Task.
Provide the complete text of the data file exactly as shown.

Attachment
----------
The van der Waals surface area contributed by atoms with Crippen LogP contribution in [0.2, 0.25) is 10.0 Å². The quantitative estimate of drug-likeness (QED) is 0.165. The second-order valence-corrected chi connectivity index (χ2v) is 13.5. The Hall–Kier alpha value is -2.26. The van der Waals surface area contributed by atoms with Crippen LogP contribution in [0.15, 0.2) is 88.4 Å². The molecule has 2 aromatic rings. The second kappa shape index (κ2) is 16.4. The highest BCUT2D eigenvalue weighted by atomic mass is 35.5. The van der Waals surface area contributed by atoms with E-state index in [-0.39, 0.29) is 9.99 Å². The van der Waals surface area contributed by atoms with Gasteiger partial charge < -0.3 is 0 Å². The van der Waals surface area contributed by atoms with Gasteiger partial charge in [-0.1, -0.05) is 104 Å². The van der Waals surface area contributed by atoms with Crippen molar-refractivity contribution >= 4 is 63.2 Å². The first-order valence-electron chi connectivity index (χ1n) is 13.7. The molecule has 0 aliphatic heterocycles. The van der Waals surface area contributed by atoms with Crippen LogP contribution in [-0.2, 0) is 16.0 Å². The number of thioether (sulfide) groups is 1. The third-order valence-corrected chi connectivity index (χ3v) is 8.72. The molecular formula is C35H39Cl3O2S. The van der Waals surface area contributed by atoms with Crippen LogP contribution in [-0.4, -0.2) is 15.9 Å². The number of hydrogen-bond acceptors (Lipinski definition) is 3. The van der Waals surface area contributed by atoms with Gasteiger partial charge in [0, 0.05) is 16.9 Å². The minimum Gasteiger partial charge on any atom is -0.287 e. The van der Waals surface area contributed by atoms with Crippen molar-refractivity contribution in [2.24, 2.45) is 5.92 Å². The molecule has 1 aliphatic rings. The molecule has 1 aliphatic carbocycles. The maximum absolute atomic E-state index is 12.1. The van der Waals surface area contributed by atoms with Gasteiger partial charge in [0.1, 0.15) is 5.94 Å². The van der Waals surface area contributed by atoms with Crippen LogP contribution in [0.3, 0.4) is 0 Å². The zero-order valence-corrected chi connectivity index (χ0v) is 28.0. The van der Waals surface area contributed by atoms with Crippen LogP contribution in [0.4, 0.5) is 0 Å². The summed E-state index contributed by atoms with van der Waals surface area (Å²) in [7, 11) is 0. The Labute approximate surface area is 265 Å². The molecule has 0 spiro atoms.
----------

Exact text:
The van der Waals surface area contributed by atoms with Crippen LogP contribution in [0.2, 0.25) is 10.0 Å². The quantitative estimate of drug-likeness (QED) is 0.165. The second-order valence-corrected chi connectivity index (χ2v) is 13.5. The Hall–Kier alpha value is -2.26. The van der Waals surface area contributed by atoms with Crippen LogP contribution in [0.15, 0.2) is 88.4 Å². The molecule has 2 aromatic rings. The second kappa shape index (κ2) is 16.4. The highest BCUT2D eigenvalue weighted by atomic mass is 35.5. The van der Waals surface area contributed by atoms with E-state index in [-0.39, 0.29) is 9.99 Å². The van der Waals surface area contributed by atoms with Gasteiger partial charge < -0.3 is 0 Å². The van der Waals surface area contributed by atoms with Gasteiger partial charge in [-0.1, -0.05) is 104 Å². The van der Waals surface area contributed by atoms with Crippen molar-refractivity contribution >= 4 is 63.2 Å². The first-order valence-electron chi connectivity index (χ1n) is 13.7. The molecule has 0 aliphatic heterocycles. The van der Waals surface area contributed by atoms with Crippen LogP contribution in [-0.2, 0) is 16.0 Å². The number of thioether (sulfide) groups is 1. The third-order valence-corrected chi connectivity index (χ3v) is 8.72. The molecular formula is C35H39Cl3O2S. The van der Waals surface area contributed by atoms with Crippen LogP contribution in [-0.4, -0.2) is 15.9 Å². The number of hydrogen-bond acceptors (Lipinski definition) is 3. The van der Waals surface area contributed by atoms with Gasteiger partial charge in [0, 0.05) is 16.9 Å². The minimum Gasteiger partial charge on any atom is -0.287 e. The van der Waals surface area contributed by atoms with Crippen molar-refractivity contribution in [2.24, 2.45) is 5.92 Å². The molecule has 1 aliphatic rings. The molecule has 1 aliphatic carbocycles. The maximum absolute atomic E-state index is 12.1. The van der Waals surface area contributed by atoms with Gasteiger partial charge in [0.1, 0.15) is 5.94 Å². The van der Waals surface area contributed by atoms with Crippen LogP contribution in [0.3, 0.4) is 0 Å². The zero-order valence-corrected chi connectivity index (χ0v) is 28.0. The van der Waals surface area contributed by atoms with Crippen LogP contribution in [0.4, 0.5) is 0 Å². The summed E-state index contributed by atoms with van der Waals surface area (Å²) in [7, 11) is 0. The Labute approximate surface area is 265 Å². The molecule has 0 spiro atoms.